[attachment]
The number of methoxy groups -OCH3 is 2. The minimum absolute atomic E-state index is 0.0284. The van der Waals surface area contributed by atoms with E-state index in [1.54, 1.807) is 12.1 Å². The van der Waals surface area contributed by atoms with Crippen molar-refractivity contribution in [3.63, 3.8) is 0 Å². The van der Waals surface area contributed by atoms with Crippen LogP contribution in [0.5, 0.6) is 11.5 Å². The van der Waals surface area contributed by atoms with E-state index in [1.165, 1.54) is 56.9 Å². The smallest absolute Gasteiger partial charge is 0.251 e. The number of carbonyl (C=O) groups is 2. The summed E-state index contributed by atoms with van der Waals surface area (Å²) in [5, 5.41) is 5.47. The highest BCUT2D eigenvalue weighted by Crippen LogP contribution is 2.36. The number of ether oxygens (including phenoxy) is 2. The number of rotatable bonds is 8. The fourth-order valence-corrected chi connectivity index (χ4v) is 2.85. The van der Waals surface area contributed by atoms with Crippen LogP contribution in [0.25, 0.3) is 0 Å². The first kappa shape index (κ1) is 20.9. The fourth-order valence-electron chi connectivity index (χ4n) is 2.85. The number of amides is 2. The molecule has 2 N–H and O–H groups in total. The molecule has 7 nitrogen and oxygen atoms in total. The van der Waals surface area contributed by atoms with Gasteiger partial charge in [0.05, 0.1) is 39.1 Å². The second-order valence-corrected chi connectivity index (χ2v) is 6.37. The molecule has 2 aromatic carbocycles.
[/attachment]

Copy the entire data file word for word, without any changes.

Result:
The number of methoxy groups -OCH3 is 2. The minimum absolute atomic E-state index is 0.0284. The van der Waals surface area contributed by atoms with E-state index in [1.54, 1.807) is 12.1 Å². The van der Waals surface area contributed by atoms with Crippen molar-refractivity contribution in [3.63, 3.8) is 0 Å². The van der Waals surface area contributed by atoms with Crippen LogP contribution in [0.5, 0.6) is 11.5 Å². The van der Waals surface area contributed by atoms with E-state index in [1.165, 1.54) is 56.9 Å². The smallest absolute Gasteiger partial charge is 0.251 e. The number of carbonyl (C=O) groups is 2. The summed E-state index contributed by atoms with van der Waals surface area (Å²) in [5, 5.41) is 5.47. The highest BCUT2D eigenvalue weighted by Crippen LogP contribution is 2.36. The number of ether oxygens (including phenoxy) is 2. The number of rotatable bonds is 8. The fourth-order valence-corrected chi connectivity index (χ4v) is 2.85. The van der Waals surface area contributed by atoms with Crippen LogP contribution in [0.25, 0.3) is 0 Å². The first kappa shape index (κ1) is 20.9. The fourth-order valence-electron chi connectivity index (χ4n) is 2.85. The number of amides is 2. The molecule has 2 N–H and O–H groups in total. The molecule has 7 nitrogen and oxygen atoms in total. The van der Waals surface area contributed by atoms with Gasteiger partial charge in [0.05, 0.1) is 39.1 Å². The second-order valence-corrected chi connectivity index (χ2v) is 6.37. The molecule has 2 aromatic carbocycles.